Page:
An executive for a New Jersey healthcare provider is on leave after she accused police of shooting black children.
Michellene Davis, the executive vice president and chief corporate affairs officer at RWJBarnabas Health, posted underneath an article about a New Jersey school district hiring armed police officers.
“Who is going to train them not to shoot black children first?!?” Davis posted.
At first, Davis tried to say that her Facebook page had been hacked and asked others not to accept anything new from her account, according to the Cresskill-Closter Daily Voice.
On Thursday, the controversial post was removed and she posted an apology.
“I want to publicly apologize for an extremely insensitive and offensive comment posted on facebook,” wrote Davis, who also served as the acting state treasurer for the state of New Jersey. “My concern for the safety of schoolchildren and gun violence led me to react to a headline without thinking."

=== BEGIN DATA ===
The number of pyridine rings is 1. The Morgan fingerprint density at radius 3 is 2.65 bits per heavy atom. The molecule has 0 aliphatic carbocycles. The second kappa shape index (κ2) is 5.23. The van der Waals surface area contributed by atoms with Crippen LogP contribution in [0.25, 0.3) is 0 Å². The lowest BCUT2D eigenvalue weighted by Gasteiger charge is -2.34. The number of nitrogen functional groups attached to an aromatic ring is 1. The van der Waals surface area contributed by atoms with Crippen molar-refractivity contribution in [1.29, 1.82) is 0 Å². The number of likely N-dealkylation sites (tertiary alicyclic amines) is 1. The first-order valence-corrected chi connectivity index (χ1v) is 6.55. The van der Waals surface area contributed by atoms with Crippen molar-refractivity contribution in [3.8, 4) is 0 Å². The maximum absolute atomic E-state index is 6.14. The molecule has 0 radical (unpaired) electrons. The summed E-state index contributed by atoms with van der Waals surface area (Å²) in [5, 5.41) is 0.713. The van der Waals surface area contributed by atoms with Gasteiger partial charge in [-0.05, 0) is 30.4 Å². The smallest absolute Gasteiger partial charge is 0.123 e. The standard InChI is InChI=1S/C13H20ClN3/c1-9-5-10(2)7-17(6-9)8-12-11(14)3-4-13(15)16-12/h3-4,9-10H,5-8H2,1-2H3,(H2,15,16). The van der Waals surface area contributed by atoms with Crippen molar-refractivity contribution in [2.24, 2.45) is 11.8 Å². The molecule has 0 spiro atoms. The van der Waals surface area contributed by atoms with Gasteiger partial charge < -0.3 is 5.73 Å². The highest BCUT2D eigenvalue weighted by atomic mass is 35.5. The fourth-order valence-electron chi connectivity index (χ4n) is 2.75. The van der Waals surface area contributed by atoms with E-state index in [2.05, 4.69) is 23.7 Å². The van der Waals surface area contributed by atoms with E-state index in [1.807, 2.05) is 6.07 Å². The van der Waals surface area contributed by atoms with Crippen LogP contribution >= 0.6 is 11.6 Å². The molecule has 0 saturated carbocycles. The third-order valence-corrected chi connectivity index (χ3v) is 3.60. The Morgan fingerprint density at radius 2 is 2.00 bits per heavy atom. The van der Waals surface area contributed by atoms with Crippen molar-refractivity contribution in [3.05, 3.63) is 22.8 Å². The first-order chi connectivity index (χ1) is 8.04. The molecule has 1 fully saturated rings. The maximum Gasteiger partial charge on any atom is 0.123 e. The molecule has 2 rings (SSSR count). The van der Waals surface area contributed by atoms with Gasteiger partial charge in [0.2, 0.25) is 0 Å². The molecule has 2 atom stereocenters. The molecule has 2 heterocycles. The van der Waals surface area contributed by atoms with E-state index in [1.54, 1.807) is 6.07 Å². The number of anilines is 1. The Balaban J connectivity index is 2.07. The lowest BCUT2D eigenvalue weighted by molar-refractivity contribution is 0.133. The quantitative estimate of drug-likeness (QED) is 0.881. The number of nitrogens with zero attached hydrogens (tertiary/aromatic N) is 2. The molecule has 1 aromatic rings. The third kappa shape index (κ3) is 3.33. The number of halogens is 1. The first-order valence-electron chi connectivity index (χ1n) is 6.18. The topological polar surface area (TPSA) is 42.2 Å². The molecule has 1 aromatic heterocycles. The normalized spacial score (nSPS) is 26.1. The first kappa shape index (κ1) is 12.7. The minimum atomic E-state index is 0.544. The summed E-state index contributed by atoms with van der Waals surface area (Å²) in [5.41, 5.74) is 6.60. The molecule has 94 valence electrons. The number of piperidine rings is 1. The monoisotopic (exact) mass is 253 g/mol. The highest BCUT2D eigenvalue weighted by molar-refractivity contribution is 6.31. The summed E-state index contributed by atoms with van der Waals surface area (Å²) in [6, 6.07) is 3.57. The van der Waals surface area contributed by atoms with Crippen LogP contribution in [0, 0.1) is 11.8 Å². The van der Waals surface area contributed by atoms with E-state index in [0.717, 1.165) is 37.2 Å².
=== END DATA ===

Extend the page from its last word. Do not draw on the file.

"Having a late sister and other family in law enforcement I deeply respect the law enforcement community and appreciate their service and admire their sacrifice," she said. "To all law enforcement families, the community, and to my employer, RWJBH I offer a sincere apology.”
RWJBarnabas Health press secretary Ellen Green released a statement that said, "Official social media outlets are the only statements that represent the views and policies of the organization."
The company's chief corporate affairs officer released a statemetn that said Davis "has been placed on administrative leave pending the completion of an investigation."
Fair Lawn PBA President Luis Vazquez said that Davis' apology was a "step in the right direction.”
"We are held to the highest standards and pride ourselves in our professionalism and our love for our community, especially our schools and children," Vazquez wrote, according to the Cresskill-Closter Daily Voice.
Davis made the list of the Top 25 Minority Executives in Healthcare by "Modern Healthcare” according to the Cresskill-Closter Daily Voice. She is the first person of color to serve as an executive vice president in the history of RWJBarnabas Health, the Cresskill-Closter Daily Voice reported.